Editor’s note: The following article is excerpted from a new biography by John C. Hughes, “John Spellman: Politics Never Broke His Heart.” It recounts a story, relevant today in the controversy over coalports on Puget Sound, of an abortive effort to build the Northern Tier Pipeline for shipping Alaska crude oil to the Midwest. Tankers from Alaska would have called on Port Angeles, where a pipeline would have been built under Puget Sound, along the Snoqualmie River, across the Cascades, and then 1,500 miles to Minnesota. The proposal put huge political pressure on Spellman, who was governor 1980-84; prior to that Spellman, a liberal Republican, was the first King County Executive, as King County government shifted from the "courthouse gang" days to modern government. Spellman defeated Jim McDermott, in 1980, after losing to Dixy Lee Ray in 1976, and was in turn bounced from office in 1984 by Booth Gardner, a moderate Democrat. Spellman paid the price for raising taxes and defying special interests in a tumultuous term marked by a serious recession and a hard-right Republican Party rising to sweep away moderates like Spellman. This excerpt recounts one of his most celebrated examples of principled courage. The first part, published yesterday, laid the groundwork for Spellman's wrenching decision.
Author John C. Hughes worked for 42 years at the Aberdeen Daily World, retiring as editor/publisher and then becoming the state’s chief oral historian in the Office of the Secretary of State. His previous books include biographies of Slade Gorton and Booth Gardner. The Spellman book is available for purchase for $35 plus tax and shipping at the Secretary of State's website, and will soon be available on Amazon and as an e-book.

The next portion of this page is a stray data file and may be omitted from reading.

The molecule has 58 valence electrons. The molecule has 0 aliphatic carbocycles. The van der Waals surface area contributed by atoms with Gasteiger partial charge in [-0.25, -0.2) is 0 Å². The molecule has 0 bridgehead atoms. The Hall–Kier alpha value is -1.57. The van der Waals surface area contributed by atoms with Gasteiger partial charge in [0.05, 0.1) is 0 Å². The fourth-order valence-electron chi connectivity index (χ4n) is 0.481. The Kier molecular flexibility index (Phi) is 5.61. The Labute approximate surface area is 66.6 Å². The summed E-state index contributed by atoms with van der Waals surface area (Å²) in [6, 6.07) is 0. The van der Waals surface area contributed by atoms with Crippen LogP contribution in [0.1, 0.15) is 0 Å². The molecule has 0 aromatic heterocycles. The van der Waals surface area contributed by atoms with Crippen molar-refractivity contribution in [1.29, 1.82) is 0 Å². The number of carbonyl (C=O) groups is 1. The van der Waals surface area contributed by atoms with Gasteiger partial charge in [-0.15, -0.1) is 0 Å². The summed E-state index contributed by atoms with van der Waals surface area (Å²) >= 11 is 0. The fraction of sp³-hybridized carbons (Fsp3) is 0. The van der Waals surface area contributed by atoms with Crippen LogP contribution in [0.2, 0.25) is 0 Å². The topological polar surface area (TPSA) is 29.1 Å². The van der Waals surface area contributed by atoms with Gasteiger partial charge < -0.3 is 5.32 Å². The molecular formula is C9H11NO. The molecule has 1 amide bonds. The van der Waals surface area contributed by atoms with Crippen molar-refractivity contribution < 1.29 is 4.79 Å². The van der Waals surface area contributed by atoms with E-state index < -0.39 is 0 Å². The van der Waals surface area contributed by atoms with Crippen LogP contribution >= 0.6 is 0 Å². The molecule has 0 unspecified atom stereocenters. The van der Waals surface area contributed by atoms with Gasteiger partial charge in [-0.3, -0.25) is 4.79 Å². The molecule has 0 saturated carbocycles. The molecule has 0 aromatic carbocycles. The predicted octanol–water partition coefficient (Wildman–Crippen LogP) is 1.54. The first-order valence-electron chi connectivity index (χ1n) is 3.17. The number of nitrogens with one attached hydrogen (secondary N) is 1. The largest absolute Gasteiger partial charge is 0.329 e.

On April 8, 1982, Spellman announced his decision. “It should be no surprise to anyone that I am rejecting the application of Northern Tier Pipeline.”
He had read and considered the council’s findings — “an epic process of due process.” Northern Tier had a year to present its final case, yet only “begrudgingly” gave evidence. The record was replete with its failure to support the feasibility of the project. An underwater pipeline capable of carrying nearly a million barrels of oil a day through an area with a history of earthquakes that could liquefy soils in seconds would be a “very real threat to Puget Sound, which in my mind is a national treasure.”
As for Port Angeles, an explosion or fire could place thousands in harm’s way. Only 110 permanent jobs would be created by the project, while tens of thousands of people depended on the Sound for their livelihood. Spellman hoped to create many more jobs by promoting Washington ports as the hub of American trade with the Pacific Rim. He wanted to make it clear that he was not banning all pipelines, just this one. “It is the governor’s duty to protect the state’s environment, its natural resources and, above all, the interests of its people. … I am satisfied that the findings of fact, conclusions of law and recommendations of the council are supported by the record. I concur therein.”
With that, he signed the order. Asked at a press conference how he would react to a federal attempt to override his decision, he said, “I would view it as illegal and probably immoral.” Northern Tier’s chairman said he couldn’t help thinking that if Dixy Lee Ray had been re-elected governor in 1980, they’d be ordering pipe. “She would have been less legalistic.”
“It is a sad day when a major energy project from which all Americans would benefit is denied to them,” said Energy Secretary James Edwards.
Congressman Al Swift, the Democrat whose district was in the pipeline’s path, called Spellman’s decision “wise and courageous.” He warned that Northern Tier wouldn’t give up. Spellman ordered the state Department of Ecology to file suit in federal court in Seattle to overturn the pipeline permits the Corps of Engineers had issued prior to his decision. “This is a state’s-rights case,” said Don Moos, the department’s director. “If you could put this suit to music, you’d probably use the Washington State (University) fight song.”
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